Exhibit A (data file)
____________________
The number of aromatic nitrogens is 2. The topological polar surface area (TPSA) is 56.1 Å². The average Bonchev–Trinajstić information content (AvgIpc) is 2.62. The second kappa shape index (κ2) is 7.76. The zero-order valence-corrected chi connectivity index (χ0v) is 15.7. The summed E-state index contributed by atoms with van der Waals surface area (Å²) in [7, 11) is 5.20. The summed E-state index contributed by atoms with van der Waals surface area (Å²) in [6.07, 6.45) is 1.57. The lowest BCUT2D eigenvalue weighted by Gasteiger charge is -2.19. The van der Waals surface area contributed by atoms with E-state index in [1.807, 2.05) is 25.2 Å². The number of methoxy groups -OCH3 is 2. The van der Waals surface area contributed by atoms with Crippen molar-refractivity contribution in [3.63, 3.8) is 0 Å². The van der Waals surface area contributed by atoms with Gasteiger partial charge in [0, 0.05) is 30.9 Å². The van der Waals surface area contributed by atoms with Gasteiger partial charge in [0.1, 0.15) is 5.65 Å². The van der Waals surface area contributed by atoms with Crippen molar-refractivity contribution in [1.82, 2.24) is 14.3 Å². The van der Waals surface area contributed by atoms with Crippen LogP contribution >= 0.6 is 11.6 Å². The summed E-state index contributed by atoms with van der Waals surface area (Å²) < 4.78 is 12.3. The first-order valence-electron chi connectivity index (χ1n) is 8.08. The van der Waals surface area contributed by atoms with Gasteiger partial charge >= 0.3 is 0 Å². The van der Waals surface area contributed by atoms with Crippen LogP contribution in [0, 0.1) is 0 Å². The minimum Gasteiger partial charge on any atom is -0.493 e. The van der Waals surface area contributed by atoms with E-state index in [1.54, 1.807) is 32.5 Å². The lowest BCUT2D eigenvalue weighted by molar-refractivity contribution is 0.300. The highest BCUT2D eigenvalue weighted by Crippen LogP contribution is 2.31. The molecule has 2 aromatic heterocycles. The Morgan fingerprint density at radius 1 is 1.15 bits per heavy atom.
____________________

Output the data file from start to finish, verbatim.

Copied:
The number of aromatic nitrogens is 2. The topological polar surface area (TPSA) is 56.1 Å². The average Bonchev–Trinajstić information content (AvgIpc) is 2.62. The second kappa shape index (κ2) is 7.76. The zero-order valence-corrected chi connectivity index (χ0v) is 15.7. The summed E-state index contributed by atoms with van der Waals surface area (Å²) in [7, 11) is 5.20. The summed E-state index contributed by atoms with van der Waals surface area (Å²) in [6.07, 6.45) is 1.57. The lowest BCUT2D eigenvalue weighted by Gasteiger charge is -2.19. The van der Waals surface area contributed by atoms with E-state index in [1.807, 2.05) is 25.2 Å². The number of methoxy groups -OCH3 is 2. The van der Waals surface area contributed by atoms with Crippen molar-refractivity contribution in [3.63, 3.8) is 0 Å². The van der Waals surface area contributed by atoms with Gasteiger partial charge in [0, 0.05) is 30.9 Å². The van der Waals surface area contributed by atoms with Gasteiger partial charge in [0.1, 0.15) is 5.65 Å². The van der Waals surface area contributed by atoms with Crippen molar-refractivity contribution in [1.82, 2.24) is 14.3 Å². The van der Waals surface area contributed by atoms with Crippen LogP contribution >= 0.6 is 11.6 Å². The summed E-state index contributed by atoms with van der Waals surface area (Å²) < 4.78 is 12.3. The first-order valence-electron chi connectivity index (χ1n) is 8.08. The van der Waals surface area contributed by atoms with Gasteiger partial charge >= 0.3 is 0 Å². The van der Waals surface area contributed by atoms with Crippen LogP contribution in [0, 0.1) is 0 Å². The minimum Gasteiger partial charge on any atom is -0.493 e. The van der Waals surface area contributed by atoms with E-state index in [1.54, 1.807) is 32.5 Å². The lowest BCUT2D eigenvalue weighted by molar-refractivity contribution is 0.300. The highest BCUT2D eigenvalue weighted by Crippen LogP contribution is 2.31. The molecule has 2 aromatic heterocycles. The Morgan fingerprint density at radius 1 is 1.15 bits per heavy atom.